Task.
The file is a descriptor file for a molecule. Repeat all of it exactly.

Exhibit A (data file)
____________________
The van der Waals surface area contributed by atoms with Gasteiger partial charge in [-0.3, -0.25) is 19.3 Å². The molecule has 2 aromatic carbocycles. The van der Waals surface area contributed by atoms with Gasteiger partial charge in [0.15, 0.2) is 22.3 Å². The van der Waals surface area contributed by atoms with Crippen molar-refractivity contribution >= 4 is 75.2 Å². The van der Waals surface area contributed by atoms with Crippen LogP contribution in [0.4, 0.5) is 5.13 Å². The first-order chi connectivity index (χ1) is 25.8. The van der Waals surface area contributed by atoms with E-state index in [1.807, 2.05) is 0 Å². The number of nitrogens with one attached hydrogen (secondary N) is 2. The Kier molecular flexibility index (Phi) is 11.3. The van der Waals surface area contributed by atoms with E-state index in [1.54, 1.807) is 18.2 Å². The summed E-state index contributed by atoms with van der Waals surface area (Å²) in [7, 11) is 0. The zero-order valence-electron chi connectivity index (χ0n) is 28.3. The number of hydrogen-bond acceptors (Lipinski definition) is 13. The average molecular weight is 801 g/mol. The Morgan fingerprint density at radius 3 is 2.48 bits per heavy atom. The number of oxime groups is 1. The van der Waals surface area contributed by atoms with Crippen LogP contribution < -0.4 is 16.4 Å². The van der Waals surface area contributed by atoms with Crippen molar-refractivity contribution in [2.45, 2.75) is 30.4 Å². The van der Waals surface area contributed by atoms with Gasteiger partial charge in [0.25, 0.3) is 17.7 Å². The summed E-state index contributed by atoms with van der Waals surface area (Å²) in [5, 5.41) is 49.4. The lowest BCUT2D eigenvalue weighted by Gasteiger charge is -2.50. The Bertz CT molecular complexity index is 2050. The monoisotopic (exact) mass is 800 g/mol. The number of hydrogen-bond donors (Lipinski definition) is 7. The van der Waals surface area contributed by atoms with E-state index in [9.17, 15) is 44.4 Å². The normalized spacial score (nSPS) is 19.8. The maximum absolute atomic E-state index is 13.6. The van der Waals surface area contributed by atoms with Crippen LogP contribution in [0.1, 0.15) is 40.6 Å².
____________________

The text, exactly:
The van der Waals surface area contributed by atoms with Gasteiger partial charge in [-0.3, -0.25) is 19.3 Å². The molecule has 2 aromatic carbocycles. The van der Waals surface area contributed by atoms with Gasteiger partial charge in [0.15, 0.2) is 22.3 Å². The van der Waals surface area contributed by atoms with Crippen molar-refractivity contribution >= 4 is 75.2 Å². The van der Waals surface area contributed by atoms with Crippen LogP contribution in [0.4, 0.5) is 5.13 Å². The first-order chi connectivity index (χ1) is 25.8. The van der Waals surface area contributed by atoms with E-state index in [1.807, 2.05) is 0 Å². The number of nitrogens with one attached hydrogen (secondary N) is 2. The Kier molecular flexibility index (Phi) is 11.3. The van der Waals surface area contributed by atoms with E-state index in [1.54, 1.807) is 18.2 Å². The summed E-state index contributed by atoms with van der Waals surface area (Å²) in [7, 11) is 0. The zero-order valence-electron chi connectivity index (χ0n) is 28.3. The number of hydrogen-bond acceptors (Lipinski definition) is 13. The average molecular weight is 801 g/mol. The Morgan fingerprint density at radius 3 is 2.48 bits per heavy atom. The number of oxime groups is 1. The van der Waals surface area contributed by atoms with Crippen LogP contribution < -0.4 is 16.4 Å². The van der Waals surface area contributed by atoms with Crippen molar-refractivity contribution in [2.45, 2.75) is 30.4 Å². The van der Waals surface area contributed by atoms with Gasteiger partial charge in [0.25, 0.3) is 17.7 Å². The summed E-state index contributed by atoms with van der Waals surface area (Å²) in [5, 5.41) is 49.4. The lowest BCUT2D eigenvalue weighted by Gasteiger charge is -2.50. The Bertz CT molecular complexity index is 2050. The monoisotopic (exact) mass is 800 g/mol. The number of hydrogen-bond donors (Lipinski definition) is 7. The van der Waals surface area contributed by atoms with E-state index in [9.17, 15) is 44.4 Å². The normalized spacial score (nSPS) is 19.8. The maximum absolute atomic E-state index is 13.6. The van der Waals surface area contributed by atoms with Crippen LogP contribution in [0.1, 0.15) is 40.6 Å².